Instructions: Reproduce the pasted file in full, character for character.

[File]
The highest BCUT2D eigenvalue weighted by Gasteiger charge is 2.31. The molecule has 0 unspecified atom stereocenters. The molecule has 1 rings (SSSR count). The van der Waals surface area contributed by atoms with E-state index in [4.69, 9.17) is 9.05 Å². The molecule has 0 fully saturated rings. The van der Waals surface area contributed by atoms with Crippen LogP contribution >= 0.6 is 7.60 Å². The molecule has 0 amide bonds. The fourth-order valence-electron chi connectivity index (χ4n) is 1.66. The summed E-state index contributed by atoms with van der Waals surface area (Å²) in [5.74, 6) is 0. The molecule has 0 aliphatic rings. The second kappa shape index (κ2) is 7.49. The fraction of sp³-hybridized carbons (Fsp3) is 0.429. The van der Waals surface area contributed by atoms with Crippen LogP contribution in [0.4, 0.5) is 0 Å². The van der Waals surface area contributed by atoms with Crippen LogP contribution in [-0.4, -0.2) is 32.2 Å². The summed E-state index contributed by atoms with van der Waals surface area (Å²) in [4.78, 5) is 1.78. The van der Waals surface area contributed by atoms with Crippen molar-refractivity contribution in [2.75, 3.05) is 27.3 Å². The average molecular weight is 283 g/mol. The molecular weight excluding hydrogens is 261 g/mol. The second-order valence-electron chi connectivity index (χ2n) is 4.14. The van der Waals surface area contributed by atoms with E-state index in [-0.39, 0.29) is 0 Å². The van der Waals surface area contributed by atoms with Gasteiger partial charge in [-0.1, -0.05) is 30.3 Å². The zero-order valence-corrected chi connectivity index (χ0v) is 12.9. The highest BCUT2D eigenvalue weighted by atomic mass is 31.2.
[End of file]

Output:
The highest BCUT2D eigenvalue weighted by Gasteiger charge is 2.31. The molecule has 0 unspecified atom stereocenters. The molecule has 1 rings (SSSR count). The van der Waals surface area contributed by atoms with E-state index in [4.69, 9.17) is 9.05 Å². The molecule has 0 fully saturated rings. The van der Waals surface area contributed by atoms with Crippen LogP contribution >= 0.6 is 7.60 Å². The molecule has 0 amide bonds. The fourth-order valence-electron chi connectivity index (χ4n) is 1.66. The summed E-state index contributed by atoms with van der Waals surface area (Å²) in [5.74, 6) is 0. The molecule has 0 aliphatic rings. The second kappa shape index (κ2) is 7.49. The fraction of sp³-hybridized carbons (Fsp3) is 0.429. The van der Waals surface area contributed by atoms with Crippen LogP contribution in [0.4, 0.5) is 0 Å². The van der Waals surface area contributed by atoms with Crippen LogP contribution in [-0.4, -0.2) is 32.2 Å². The summed E-state index contributed by atoms with van der Waals surface area (Å²) in [4.78, 5) is 1.78. The van der Waals surface area contributed by atoms with Crippen molar-refractivity contribution in [2.75, 3.05) is 27.3 Å². The average molecular weight is 283 g/mol. The molecular weight excluding hydrogens is 261 g/mol. The second-order valence-electron chi connectivity index (χ2n) is 4.14. The van der Waals surface area contributed by atoms with E-state index in [-0.39, 0.29) is 0 Å². The van der Waals surface area contributed by atoms with Gasteiger partial charge in [-0.1, -0.05) is 30.3 Å². The zero-order valence-corrected chi connectivity index (χ0v) is 12.9. The highest BCUT2D eigenvalue weighted by atomic mass is 31.2.